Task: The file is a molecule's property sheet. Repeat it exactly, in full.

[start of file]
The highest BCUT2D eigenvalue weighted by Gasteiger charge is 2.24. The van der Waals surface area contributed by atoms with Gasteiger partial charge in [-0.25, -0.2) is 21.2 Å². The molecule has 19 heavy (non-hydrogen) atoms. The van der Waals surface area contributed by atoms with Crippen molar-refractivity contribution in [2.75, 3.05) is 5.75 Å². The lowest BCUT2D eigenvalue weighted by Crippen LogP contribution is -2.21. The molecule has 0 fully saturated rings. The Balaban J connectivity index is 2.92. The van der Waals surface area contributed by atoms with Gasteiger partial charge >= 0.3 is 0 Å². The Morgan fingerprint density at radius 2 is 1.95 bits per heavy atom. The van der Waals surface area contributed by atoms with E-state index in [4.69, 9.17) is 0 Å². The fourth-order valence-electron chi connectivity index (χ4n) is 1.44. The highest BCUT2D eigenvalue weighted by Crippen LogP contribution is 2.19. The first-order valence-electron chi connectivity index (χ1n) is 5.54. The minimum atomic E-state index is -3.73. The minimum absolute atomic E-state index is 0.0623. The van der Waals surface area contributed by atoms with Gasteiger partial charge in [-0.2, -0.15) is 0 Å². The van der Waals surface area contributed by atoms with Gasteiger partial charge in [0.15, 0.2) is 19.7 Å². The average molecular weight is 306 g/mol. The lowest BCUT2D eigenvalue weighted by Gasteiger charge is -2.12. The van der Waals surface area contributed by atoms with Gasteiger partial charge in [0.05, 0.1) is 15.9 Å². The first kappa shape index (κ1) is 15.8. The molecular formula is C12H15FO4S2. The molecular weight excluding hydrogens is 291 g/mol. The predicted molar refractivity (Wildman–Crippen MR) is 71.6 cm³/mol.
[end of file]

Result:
The highest BCUT2D eigenvalue weighted by Gasteiger charge is 2.24. The van der Waals surface area contributed by atoms with Gasteiger partial charge in [-0.25, -0.2) is 21.2 Å². The molecule has 19 heavy (non-hydrogen) atoms. The van der Waals surface area contributed by atoms with Crippen molar-refractivity contribution in [2.75, 3.05) is 5.75 Å². The lowest BCUT2D eigenvalue weighted by Crippen LogP contribution is -2.21. The molecule has 0 fully saturated rings. The Balaban J connectivity index is 2.92. The van der Waals surface area contributed by atoms with Gasteiger partial charge >= 0.3 is 0 Å². The Morgan fingerprint density at radius 2 is 1.95 bits per heavy atom. The van der Waals surface area contributed by atoms with E-state index in [4.69, 9.17) is 0 Å². The fourth-order valence-electron chi connectivity index (χ4n) is 1.44. The highest BCUT2D eigenvalue weighted by Crippen LogP contribution is 2.19. The first-order valence-electron chi connectivity index (χ1n) is 5.54. The minimum atomic E-state index is -3.73. The minimum absolute atomic E-state index is 0.0623. The van der Waals surface area contributed by atoms with Gasteiger partial charge in [-0.2, -0.15) is 0 Å². The van der Waals surface area contributed by atoms with Gasteiger partial charge in [0.15, 0.2) is 19.7 Å². The average molecular weight is 306 g/mol. The lowest BCUT2D eigenvalue weighted by Gasteiger charge is -2.12. The van der Waals surface area contributed by atoms with Gasteiger partial charge in [0.05, 0.1) is 15.9 Å². The first kappa shape index (κ1) is 15.8. The molecular formula is C12H15FO4S2. The molecular weight excluding hydrogens is 291 g/mol. The predicted molar refractivity (Wildman–Crippen MR) is 71.6 cm³/mol.